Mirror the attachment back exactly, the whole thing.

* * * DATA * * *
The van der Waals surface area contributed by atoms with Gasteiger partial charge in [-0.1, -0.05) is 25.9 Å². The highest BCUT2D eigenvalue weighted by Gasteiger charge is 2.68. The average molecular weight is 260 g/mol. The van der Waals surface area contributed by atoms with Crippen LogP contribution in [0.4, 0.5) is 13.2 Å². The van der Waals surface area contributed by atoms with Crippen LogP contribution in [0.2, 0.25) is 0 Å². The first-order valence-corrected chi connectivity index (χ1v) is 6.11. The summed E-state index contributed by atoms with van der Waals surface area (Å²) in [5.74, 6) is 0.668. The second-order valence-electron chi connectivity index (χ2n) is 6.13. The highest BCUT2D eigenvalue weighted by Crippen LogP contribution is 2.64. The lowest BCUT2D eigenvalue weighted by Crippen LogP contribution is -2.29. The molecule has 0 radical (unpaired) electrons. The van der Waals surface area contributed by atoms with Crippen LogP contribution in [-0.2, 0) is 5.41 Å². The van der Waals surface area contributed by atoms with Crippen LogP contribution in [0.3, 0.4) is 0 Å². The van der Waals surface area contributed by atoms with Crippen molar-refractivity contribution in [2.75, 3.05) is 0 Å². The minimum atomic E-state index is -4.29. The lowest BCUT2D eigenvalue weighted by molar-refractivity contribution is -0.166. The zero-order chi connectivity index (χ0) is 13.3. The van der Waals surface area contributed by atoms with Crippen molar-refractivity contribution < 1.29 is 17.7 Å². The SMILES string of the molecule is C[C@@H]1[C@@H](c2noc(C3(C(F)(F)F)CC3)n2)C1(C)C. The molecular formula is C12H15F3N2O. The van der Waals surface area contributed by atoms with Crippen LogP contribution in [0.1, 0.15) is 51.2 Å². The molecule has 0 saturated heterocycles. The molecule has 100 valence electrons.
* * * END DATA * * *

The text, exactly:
The van der Waals surface area contributed by atoms with Gasteiger partial charge in [-0.1, -0.05) is 25.9 Å². The highest BCUT2D eigenvalue weighted by Gasteiger charge is 2.68. The average molecular weight is 260 g/mol. The van der Waals surface area contributed by atoms with Crippen LogP contribution in [0.4, 0.5) is 13.2 Å². The van der Waals surface area contributed by atoms with Crippen LogP contribution in [0.2, 0.25) is 0 Å². The first-order valence-corrected chi connectivity index (χ1v) is 6.11. The summed E-state index contributed by atoms with van der Waals surface area (Å²) in [5.74, 6) is 0.668. The second-order valence-electron chi connectivity index (χ2n) is 6.13. The highest BCUT2D eigenvalue weighted by Crippen LogP contribution is 2.64. The lowest BCUT2D eigenvalue weighted by Crippen LogP contribution is -2.29. The molecule has 0 radical (unpaired) electrons. The van der Waals surface area contributed by atoms with Crippen LogP contribution in [-0.2, 0) is 5.41 Å². The van der Waals surface area contributed by atoms with Crippen LogP contribution in [0.3, 0.4) is 0 Å². The van der Waals surface area contributed by atoms with Crippen molar-refractivity contribution in [2.75, 3.05) is 0 Å². The minimum atomic E-state index is -4.29. The lowest BCUT2D eigenvalue weighted by molar-refractivity contribution is -0.166. The zero-order chi connectivity index (χ0) is 13.3. The van der Waals surface area contributed by atoms with Crippen molar-refractivity contribution < 1.29 is 17.7 Å². The SMILES string of the molecule is C[C@@H]1[C@@H](c2noc(C3(C(F)(F)F)CC3)n2)C1(C)C. The molecular formula is C12H15F3N2O. The van der Waals surface area contributed by atoms with Crippen LogP contribution in [0.1, 0.15) is 51.2 Å². The molecule has 0 saturated heterocycles. The molecule has 100 valence electrons.